Urban life in the Mekong Delta

Urban life in the Mekong Delta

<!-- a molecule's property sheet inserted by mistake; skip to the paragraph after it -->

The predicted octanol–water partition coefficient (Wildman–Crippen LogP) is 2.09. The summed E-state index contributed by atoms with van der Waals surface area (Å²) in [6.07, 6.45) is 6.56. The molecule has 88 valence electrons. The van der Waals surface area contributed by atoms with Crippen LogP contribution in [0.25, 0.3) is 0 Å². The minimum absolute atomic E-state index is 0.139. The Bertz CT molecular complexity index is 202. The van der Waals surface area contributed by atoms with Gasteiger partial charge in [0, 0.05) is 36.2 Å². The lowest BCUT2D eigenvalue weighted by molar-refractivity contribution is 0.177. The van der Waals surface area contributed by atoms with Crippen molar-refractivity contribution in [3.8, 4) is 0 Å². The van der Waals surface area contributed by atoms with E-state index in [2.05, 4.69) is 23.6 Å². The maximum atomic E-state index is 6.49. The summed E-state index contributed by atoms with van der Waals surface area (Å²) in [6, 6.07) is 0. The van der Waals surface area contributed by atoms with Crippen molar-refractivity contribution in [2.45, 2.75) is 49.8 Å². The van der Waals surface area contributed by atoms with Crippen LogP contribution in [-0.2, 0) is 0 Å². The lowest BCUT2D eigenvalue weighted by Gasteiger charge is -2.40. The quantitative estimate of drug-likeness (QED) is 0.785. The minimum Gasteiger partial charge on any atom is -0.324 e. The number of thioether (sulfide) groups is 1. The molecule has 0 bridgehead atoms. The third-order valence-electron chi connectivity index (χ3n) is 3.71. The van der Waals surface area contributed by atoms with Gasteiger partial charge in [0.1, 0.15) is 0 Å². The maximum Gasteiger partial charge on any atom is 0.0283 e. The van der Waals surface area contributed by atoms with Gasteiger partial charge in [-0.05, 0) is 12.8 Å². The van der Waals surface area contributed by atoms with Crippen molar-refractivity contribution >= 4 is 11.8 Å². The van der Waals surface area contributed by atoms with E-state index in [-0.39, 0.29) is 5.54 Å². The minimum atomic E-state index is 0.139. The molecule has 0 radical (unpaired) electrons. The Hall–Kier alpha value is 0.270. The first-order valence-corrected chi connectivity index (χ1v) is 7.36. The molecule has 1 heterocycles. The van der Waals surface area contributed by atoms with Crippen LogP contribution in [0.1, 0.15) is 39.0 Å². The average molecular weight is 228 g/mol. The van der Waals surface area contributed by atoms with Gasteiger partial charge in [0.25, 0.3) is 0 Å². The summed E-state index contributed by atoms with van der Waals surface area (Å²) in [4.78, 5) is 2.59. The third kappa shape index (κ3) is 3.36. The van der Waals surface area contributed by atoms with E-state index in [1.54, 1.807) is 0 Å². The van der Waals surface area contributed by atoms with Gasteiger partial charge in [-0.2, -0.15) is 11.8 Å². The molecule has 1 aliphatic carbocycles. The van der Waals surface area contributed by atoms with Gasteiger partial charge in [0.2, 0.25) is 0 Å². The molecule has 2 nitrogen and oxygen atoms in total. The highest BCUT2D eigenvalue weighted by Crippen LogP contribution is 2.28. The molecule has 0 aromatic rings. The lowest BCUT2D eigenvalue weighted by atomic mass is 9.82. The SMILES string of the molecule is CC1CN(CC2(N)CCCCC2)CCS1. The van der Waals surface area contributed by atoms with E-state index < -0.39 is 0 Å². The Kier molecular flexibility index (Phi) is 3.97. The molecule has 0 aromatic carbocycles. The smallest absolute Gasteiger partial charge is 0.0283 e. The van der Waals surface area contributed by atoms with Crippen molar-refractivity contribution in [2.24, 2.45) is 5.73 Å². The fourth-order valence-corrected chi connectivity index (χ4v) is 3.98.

Can Tho is the fourth-largest city in Vietnam, and it's one of 5 cities that's an independent municipality at the same level as a province. From a tourists perspective it's mainly seen as the jumping off point for the Cai Rang floating market and other trips around the Mekong Delta.My main mission on this trip was to look for remaining heritage buildings, eat street food, hang out in cafes, and just observe what provincial city life is like.The city sits on the junction of the Can Tho River and the Hau River (a distributary of the Mekong River). Near this junction is the old riverfront area, where the most historic buildings can be found. This is the best place to stay in Can Tho if you are here for a short time.Before Can Tho I was in Tra Vinh, which has a collection of old buildings that hint at what must have been an attractive riverside trading town. In Can Tho it's much the same, with some remaining old buildings giving a clue of its former glory.The old riverside market has since been turned into a tourist market.A common site in Vietnam is colonial-era houses that have been cut in half or thirds without any consideration for the building.Some buildings are just continually modified over the years until very little is left of the old structure.Vin Group has made its mark here, as it has done in most cities in Vietnam. Like Hue, Dong Hoi, and Haiphong, the tallest building in Can Tho is a Hotel.A potential city landmark in development is the oddly named Stella Mega City project. This new urban area is near the airport, and I went out for a look to post it on my Asia development website. Visiting these sort of places at least gets me out of the city centre, and on the way back I got off my motorbike taxi in the city centre, which is a few kilometres from the river. Here it feel more like a working city away from all the travel agent shops on the riverfront. I went back here at night to see Can Tho nightlife, and there were some big bbq and beer bars and nightclubs.There was something about Can Tho that I couldn’t put my finger on during my first visit. On this trip I realised what an isolated city it is for a city this size. Can Tho is on the southern branch of the Mekong River, and to get to Ho Chi Minh City requires crossing two major branches of the Mekong. River crossings were still done by ferry up until 2010 when the Can Tho Bridge opened. Even with the bridges the 160km journey still takes 3.5 hours.Can Tho only got its first international flight in April, 2019. Before that it’s only international connection was the bus and boat combo from Phnom Penh.The international connections have since improved, with flights to Seoul and Taipei planned.Another reason it feels isolated is that it’s not on the national railway network. When the French were building railways they got as far as My Tho. The multiple wide river crossings made building a railway into the Delta too costly and physically challenging.There have been numerous plans to connect Ho Chi Minh City with Can Tho by high-speed train, and there was even a proposal to then extend that line from Can Tho to Phnom Penh. I made a map of what Southern Vietnam and Cambodia might look like if these proposed railways went ahead, which I posted in detail here. In addition to not having international flights until recently, there is a lack of international brands. There are local chains like Highlands Coffee (the Starbucks of Vietnam), but apart from Jollibee and KFC (fried chicken is everywhere these days), the only international chain I saw was Circle K.

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